Michelle

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Thank you Michelle! This is very good to consider and I'm going to make sure I ask about immunotherapy on an older patient and what will happen if we do nothing. 

I realize I didn't mention that even though I'm in Brooklyn, she is in Cleveland but there seem to be two good cancer centers there and she is currently at one of them. Depending on what is said next though I will look into going to the other for a second opinion. 

They also have mentioned the social workers, I can't remember if it was volunteered automatically or if it was because I was asking lots of questions. Do you have a recommendation for how soon the social workers should be involved? 

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Now is the time to engage the social worker-the sooner the better particularly since you are out of state (same for me, I live in KS).   There are some excellent cancer centers in OH, unfortunately due to high disease prevalence.  “Mutant cancers” have specialists in unexpected cities.  Go2Foundation is another excellent resource to tap into.  They have a great step by step guide I wish we could have had back in 2018. 
 

It sounds like your Mom is independent minded as was my mother- there’s a lot of “stuff” my mother never told me about her symptoms as I suppose their generation was trained not to complain.  Start coaching your Mom now as best you can that when it comes to any kind of treatment it’s not complaining but informing.  The doctors really do want to know about every ache & pain. 

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Hi Emily,

Doctors don't lie and wouldn't give patients false hope. There have been so many advances in treatment for lung cancer. The specialist who diagnosed my mum said that 10/15 years ago being diagnosed with inoperable stage 3 cancer would be very bad news but nowadays things have changed and there's been a lot of advances in treatments. 

I'm sorry that your mom reacted badly to Keytruda and died from the bad effects Rower Michelle- immunotherapy does have a lot of side effects but for many people it can be a game changer. For a rare few immunotherapy can cause fatal side effects but it's not common. I don't want to put people off immunotherapy when it can be a life saving treatment for many. Immunotherapy is not effective for all cancers but for lung cancer it's been a game changer.

My mum had durvalumab (infimzi)- another immunotherapy drug and she was very scared to have it because of side effects but I persuaded her in the end. Yes she had a lot of side effects but two years later she's cancer free (she had a scan last week- I'm hoping that she's still NED)! 

If the immunotherapy is too much, they can always stop it. My mum was meant to have 12 infusions but they said that 8 was enough especially as she had a lot of side effects. They also monitor you very closely when you have immunotherapy. 

Keep us updated and be positive ☺️

 

 

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Also stay off Google. Most of the lung cancer statistics and sites are very outdated and don't take into account new treatments. The only sites that I would rely on are those that talk about the impact of latest treatments.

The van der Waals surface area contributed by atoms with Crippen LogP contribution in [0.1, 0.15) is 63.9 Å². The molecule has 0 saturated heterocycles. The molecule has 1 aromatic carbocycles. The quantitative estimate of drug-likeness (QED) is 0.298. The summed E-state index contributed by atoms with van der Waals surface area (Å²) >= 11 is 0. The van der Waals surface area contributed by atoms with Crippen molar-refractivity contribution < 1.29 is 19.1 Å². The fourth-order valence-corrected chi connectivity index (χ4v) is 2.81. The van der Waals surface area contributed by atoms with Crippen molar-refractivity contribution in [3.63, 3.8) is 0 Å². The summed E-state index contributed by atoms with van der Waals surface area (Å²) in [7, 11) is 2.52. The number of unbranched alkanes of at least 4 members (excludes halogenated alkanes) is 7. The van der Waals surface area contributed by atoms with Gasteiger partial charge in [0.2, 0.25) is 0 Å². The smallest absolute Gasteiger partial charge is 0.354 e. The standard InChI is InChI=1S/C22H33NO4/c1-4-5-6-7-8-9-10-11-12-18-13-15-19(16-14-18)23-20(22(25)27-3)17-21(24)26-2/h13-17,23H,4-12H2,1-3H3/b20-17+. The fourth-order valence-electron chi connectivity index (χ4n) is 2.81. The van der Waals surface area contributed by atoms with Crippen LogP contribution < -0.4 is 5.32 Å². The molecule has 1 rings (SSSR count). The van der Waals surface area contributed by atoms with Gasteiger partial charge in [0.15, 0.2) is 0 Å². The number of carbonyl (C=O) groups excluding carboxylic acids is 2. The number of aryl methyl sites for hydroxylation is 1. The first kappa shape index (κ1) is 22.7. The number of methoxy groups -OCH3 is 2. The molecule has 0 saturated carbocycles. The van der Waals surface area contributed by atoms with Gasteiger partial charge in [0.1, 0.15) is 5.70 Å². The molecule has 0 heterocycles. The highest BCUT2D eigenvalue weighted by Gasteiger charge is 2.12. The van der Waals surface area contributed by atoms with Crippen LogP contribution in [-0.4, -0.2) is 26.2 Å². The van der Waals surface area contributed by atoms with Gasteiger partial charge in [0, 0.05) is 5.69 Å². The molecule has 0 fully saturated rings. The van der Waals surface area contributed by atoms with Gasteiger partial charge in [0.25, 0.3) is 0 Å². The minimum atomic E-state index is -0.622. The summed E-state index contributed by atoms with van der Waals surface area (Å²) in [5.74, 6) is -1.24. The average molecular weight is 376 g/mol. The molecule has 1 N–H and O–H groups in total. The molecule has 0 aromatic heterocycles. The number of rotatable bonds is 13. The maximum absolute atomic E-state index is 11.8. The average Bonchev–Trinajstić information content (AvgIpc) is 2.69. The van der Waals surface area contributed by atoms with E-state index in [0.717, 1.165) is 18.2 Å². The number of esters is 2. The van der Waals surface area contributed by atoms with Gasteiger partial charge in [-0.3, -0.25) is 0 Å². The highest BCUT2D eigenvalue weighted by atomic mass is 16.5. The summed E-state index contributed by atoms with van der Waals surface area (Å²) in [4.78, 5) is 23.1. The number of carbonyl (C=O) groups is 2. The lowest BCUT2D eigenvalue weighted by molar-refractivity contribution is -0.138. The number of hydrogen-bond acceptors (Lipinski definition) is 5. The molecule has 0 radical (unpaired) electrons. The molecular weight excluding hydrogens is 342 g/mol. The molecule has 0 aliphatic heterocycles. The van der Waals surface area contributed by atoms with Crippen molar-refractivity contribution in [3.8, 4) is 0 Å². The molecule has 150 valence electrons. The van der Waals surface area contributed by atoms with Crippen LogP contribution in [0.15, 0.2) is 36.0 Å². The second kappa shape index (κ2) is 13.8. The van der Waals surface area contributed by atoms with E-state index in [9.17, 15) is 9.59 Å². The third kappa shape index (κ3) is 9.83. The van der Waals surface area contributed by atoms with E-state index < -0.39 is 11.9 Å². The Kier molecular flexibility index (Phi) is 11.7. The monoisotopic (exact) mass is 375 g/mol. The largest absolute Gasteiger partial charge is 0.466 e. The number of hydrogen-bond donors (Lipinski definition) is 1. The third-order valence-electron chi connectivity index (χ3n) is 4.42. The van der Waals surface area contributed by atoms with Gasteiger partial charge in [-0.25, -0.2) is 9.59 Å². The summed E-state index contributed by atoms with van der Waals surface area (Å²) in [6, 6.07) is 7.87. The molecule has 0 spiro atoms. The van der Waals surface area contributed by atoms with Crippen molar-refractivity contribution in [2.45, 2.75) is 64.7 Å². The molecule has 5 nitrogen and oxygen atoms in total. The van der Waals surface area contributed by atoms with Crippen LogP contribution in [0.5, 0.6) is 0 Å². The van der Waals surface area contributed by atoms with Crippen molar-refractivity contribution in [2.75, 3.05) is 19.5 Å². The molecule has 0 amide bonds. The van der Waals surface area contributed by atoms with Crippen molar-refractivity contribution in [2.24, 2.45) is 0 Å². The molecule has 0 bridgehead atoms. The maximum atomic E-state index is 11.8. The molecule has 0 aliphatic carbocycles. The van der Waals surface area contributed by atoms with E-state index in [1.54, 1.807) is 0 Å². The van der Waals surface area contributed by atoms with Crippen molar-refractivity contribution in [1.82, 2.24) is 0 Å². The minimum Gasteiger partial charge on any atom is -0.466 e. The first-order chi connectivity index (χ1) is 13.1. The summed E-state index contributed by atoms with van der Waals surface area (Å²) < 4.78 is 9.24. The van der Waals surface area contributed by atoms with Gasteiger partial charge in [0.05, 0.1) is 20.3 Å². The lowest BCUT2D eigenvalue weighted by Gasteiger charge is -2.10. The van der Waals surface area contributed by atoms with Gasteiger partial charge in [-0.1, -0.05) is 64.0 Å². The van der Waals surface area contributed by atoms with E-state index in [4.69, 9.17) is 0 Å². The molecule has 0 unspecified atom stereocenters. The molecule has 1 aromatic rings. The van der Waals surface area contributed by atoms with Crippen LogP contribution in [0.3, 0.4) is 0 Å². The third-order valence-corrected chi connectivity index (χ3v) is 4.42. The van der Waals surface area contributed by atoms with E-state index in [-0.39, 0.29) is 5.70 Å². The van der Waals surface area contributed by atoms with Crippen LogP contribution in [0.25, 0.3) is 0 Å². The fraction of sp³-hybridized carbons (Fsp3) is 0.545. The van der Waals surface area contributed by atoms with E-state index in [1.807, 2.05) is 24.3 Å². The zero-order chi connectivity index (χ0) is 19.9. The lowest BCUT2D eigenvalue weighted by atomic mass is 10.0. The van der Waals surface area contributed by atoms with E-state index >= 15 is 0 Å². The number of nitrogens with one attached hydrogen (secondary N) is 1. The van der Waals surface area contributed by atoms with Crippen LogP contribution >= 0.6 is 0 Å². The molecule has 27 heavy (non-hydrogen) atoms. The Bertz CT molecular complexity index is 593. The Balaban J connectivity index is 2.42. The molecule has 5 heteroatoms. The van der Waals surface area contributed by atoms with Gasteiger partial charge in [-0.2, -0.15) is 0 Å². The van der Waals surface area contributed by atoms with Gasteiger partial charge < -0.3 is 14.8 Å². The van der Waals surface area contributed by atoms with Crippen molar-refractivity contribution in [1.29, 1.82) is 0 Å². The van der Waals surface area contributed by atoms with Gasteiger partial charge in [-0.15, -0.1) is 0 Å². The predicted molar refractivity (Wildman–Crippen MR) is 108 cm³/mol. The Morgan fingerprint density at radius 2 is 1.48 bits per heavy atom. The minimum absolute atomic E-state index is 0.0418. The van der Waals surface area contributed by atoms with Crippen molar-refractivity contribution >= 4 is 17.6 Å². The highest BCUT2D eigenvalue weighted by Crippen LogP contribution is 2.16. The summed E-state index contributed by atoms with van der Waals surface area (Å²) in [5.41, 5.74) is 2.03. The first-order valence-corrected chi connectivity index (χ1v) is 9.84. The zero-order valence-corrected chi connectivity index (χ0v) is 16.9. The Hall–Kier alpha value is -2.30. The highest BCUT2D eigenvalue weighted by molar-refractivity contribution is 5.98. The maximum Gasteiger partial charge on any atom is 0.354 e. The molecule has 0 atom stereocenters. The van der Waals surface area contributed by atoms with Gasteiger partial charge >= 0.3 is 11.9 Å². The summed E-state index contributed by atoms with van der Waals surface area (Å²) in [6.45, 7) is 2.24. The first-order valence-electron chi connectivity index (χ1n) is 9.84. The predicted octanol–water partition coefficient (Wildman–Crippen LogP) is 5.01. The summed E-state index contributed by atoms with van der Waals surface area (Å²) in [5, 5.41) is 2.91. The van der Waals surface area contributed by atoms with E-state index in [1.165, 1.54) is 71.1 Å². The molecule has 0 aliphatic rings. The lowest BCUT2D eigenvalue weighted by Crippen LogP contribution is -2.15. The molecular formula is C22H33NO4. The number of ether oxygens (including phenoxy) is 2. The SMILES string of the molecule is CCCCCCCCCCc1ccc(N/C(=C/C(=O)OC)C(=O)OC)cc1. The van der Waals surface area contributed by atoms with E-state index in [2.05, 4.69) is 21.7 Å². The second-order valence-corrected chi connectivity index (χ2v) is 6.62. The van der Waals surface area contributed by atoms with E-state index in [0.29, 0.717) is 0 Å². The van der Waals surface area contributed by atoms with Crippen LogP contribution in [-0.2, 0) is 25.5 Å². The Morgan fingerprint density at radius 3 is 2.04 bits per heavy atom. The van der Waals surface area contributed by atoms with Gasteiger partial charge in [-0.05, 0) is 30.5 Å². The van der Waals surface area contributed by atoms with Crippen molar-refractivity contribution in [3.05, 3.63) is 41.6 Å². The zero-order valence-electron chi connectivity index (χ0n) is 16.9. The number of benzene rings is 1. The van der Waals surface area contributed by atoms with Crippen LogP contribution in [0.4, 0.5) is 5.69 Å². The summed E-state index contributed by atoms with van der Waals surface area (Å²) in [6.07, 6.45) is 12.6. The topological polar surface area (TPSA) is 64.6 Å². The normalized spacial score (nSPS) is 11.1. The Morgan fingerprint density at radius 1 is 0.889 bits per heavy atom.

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Thank you so much for this feedback. I am planning on going back at least once a week for several months as New York luckily has paid family leave. Catlady, I was wondering, did you find your mom's side effects were worse immediately after treatment or more a week or so after? I know I'll likely have to adjust regardless but just trying to plan my schedule so I can be with her and support her (she also luckily has an extremely supportive boyfriend). 

 

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  • 2 weeks later...

Hi Emily, sorry for my late response. I've been very unwell and haven't really been active on here. 

Has your mum started treatment yet? My mum's side effects weren't immediate with immunotherapy, they kind of accumulated and built up unlike with chemo where side effects are pretty much instant. 

Side effects on cancer treatment can be tough but everyone is different and in my eyes, it's worth it if there's a chance that the treatment will be effective and kill the cancer and keep it away. 

Let me know if you have any other questions or if you need support. Do keep us posted on here.

Monica x

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Hi Catlady. No worries, we all need to take care of ourselves. Treatment hasn't started yet but we're having a follow up appointment today with the doctor to get the treatment plan. Will keep you posted. My mom is anxious but feeling positive for now. I really appreciate all the information from everyone as it helps me to distill things for her so she's not just reading the worst case scenarios but also being realistic. Will keep everyone posted. 

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Well...it looks like immunotherapy is off the table anyway. she has the EGFR exon 21 mutation so the doctor is recommending tagrisso, also no brain mets! There is also the possibility of a clinical trial which would add on avastin every 3 weeks with the tagrisso but she's not sure if she wants to participate. will start hopping on the specific mutation forums. thanks again!